Our Tiger Girl: Jessica Alba

We also speculated what would happen to Chairman Lee Hsien Yang and Tiger Girl: Jessica Alba. In the end, Hsien Yang had no choice but to relinquish the Chairman role to Charoen (Thai Beverage boss), a precursor to his subsequent fate in the Battle for Oxley Road. Unfortunately, he lost on both counts. But he still had various prominent roles including the Chairman of CAAS, President of Insead Singapore and Chairman of the Islamic Bank of Asia amongst others which he would probably be leading using Jedi force projection outside Singapore! Meanwhile, Jessica Alba, unfortunately moved on and launched her own company - The Honest Company, with milk products competing with F&N's Magnolia. Alcohol and honesty don't mix well I guess.

So what's F&N today? After Tiger Beer was taken, the portions left were non-alcoholic beverages, dairies, publishing and property. Subsequently, property was spun off into a separate entity Fraser Centrepoint while the F&N today is left with the remaining three business segments. With more clarity today, we can now see better what are the key drivers for this beloved Singapore brand. The charts below shows F&N's breakdown by revenue as well as by profit in 2017.

F&N revenue split

We can see that F&N is roughly 60% dairies by products and 60% Thailand and Malaysia by region. The beverage business and the publishing business are actually small in the big scheme of things. Despite 100 Plus being such a big brand name, it doesn't really punch its weight in terms of revenue and as we shall see later, in profits too. Also, Singapore is only a mere 25%. The more important markets are in Indochina. The earnings split below is even more telling.

F&N EBIT split

For me, this chart was kind of a surprise! F&N makes all of its earnings from diary products. The beverages, publishing and other businesses are all loss-making. What's more, when we see EBIT (earnings before interest and taxes) contribution by country, Thailand, Malaysia and Vietnam makes the money and Singapore is loss-making. Vietnam is 47% of total EBIT! F&N is a Vietnam play!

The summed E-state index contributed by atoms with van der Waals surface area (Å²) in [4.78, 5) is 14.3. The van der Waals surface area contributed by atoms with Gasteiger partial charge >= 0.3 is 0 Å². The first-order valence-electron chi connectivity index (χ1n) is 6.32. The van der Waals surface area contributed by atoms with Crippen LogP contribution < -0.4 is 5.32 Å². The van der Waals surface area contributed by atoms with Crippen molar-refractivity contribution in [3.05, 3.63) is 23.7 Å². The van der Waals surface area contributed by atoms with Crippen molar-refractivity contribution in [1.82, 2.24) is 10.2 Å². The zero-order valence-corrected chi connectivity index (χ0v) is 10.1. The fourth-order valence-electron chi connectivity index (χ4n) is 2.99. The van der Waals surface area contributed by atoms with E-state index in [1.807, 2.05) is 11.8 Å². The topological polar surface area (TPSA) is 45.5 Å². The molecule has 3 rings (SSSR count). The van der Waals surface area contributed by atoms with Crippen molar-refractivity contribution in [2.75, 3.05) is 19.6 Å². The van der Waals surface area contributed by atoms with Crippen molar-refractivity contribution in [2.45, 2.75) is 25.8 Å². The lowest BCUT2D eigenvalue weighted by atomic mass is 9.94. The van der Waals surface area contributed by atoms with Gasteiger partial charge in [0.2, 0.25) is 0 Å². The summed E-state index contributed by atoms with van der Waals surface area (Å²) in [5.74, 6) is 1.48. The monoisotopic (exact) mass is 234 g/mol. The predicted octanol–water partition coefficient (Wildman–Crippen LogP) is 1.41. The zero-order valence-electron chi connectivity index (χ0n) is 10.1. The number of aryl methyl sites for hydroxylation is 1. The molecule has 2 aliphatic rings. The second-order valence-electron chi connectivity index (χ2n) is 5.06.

When I first thought about this, I couldn't recall what are F&N's dairy products and what kind of businesses it had in Vietnam. Only with further digging then things came to light. F&N's diary products are Carnation and Magnolia, household products in South East Asia. Carnation is the leading condensed milk brand in Malaysia and Thailand. Building on that the firm had built a strong business selling all kinds of dairy products with local popularity. The cherry on top is F&N's ice-cream business. It has three brands: King's, Magnolia and Meadow Gold. These were my childhood ice-cream brands!

While Singapore has since moved on from F&N's ice cream brands for higher end treats like Magnum and Haagen Daaz, I believe these brands are still doing well in other parts of ASEAN and hence delivering the dough for Charoen. The diaries segment in Malaysia and Thailand earns c.S$45m and c.S$73m pretax profits last year. As for Vietnam: this is actually equity accounted profits because F&N bought its stake in Vinamilk up to 19%, making it the largest foreign shareholder in the firm. 

Dairy business in detail!

The chart above from the firm provided detailed breakdowns of the different parts in its diary segment which was super helpful. We can see that the Malaysia and Thailand have healthy 12-15% EBIT margins over the last two years. With the additional of Vinamilk, F&N becomes a powerhouse in diary in ASEAN that could dream about becoming a Danone or Meiji someday!

Alas the stock is not cheap trading at 24x forward PE  and 12-13x forward EBITDA. On the free cashflow matrix, it is earning c.S$70-140m which translates to a 2-4% free cashflow yield based on its market cap of S$3.8bn. That's not really cheap by Singapore's standard where other names are doing 5-6%. Overseas Education is doing 9% FCF yield! (albeit it's small cap.) But wait, there are other things going for F&N. The Lion shall rise again!

Next post we shall discuss Vinamilk and the reorg with Thai Beverage!